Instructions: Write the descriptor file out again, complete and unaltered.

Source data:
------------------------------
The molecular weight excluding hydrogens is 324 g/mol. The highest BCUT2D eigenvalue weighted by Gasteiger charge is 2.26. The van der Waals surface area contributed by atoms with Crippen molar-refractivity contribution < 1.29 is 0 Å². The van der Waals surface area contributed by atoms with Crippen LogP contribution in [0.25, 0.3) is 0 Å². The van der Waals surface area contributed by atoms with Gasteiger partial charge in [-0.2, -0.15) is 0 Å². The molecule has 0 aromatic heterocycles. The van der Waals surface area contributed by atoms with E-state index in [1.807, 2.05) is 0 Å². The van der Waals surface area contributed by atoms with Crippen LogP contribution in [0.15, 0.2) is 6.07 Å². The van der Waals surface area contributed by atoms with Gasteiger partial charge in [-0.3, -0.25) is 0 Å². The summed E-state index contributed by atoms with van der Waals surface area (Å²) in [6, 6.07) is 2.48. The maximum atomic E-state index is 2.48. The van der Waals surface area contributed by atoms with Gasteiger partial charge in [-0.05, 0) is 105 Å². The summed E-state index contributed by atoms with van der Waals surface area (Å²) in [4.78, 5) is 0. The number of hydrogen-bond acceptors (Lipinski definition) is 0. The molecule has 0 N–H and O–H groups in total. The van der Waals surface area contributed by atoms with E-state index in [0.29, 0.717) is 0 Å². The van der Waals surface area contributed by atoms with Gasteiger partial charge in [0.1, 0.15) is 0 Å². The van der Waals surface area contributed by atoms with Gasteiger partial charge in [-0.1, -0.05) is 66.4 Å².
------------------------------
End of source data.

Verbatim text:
The molecular weight excluding hydrogens is 324 g/mol. The highest BCUT2D eigenvalue weighted by Gasteiger charge is 2.26. The van der Waals surface area contributed by atoms with Crippen molar-refractivity contribution < 1.29 is 0 Å². The van der Waals surface area contributed by atoms with Crippen LogP contribution in [0.25, 0.3) is 0 Å². The van der Waals surface area contributed by atoms with Gasteiger partial charge in [-0.2, -0.15) is 0 Å². The molecule has 0 aromatic heterocycles. The van der Waals surface area contributed by atoms with E-state index in [1.807, 2.05) is 0 Å². The van der Waals surface area contributed by atoms with Crippen LogP contribution in [0.15, 0.2) is 6.07 Å². The van der Waals surface area contributed by atoms with Gasteiger partial charge in [-0.3, -0.25) is 0 Å². The summed E-state index contributed by atoms with van der Waals surface area (Å²) in [6, 6.07) is 2.48. The maximum atomic E-state index is 2.48. The van der Waals surface area contributed by atoms with Gasteiger partial charge in [-0.05, 0) is 105 Å². The summed E-state index contributed by atoms with van der Waals surface area (Å²) in [4.78, 5) is 0. The number of hydrogen-bond acceptors (Lipinski definition) is 0. The molecule has 0 N–H and O–H groups in total. The van der Waals surface area contributed by atoms with E-state index in [0.29, 0.717) is 0 Å². The van der Waals surface area contributed by atoms with Gasteiger partial charge in [0.1, 0.15) is 0 Å². The van der Waals surface area contributed by atoms with Gasteiger partial charge in [-0.1, -0.05) is 66.4 Å².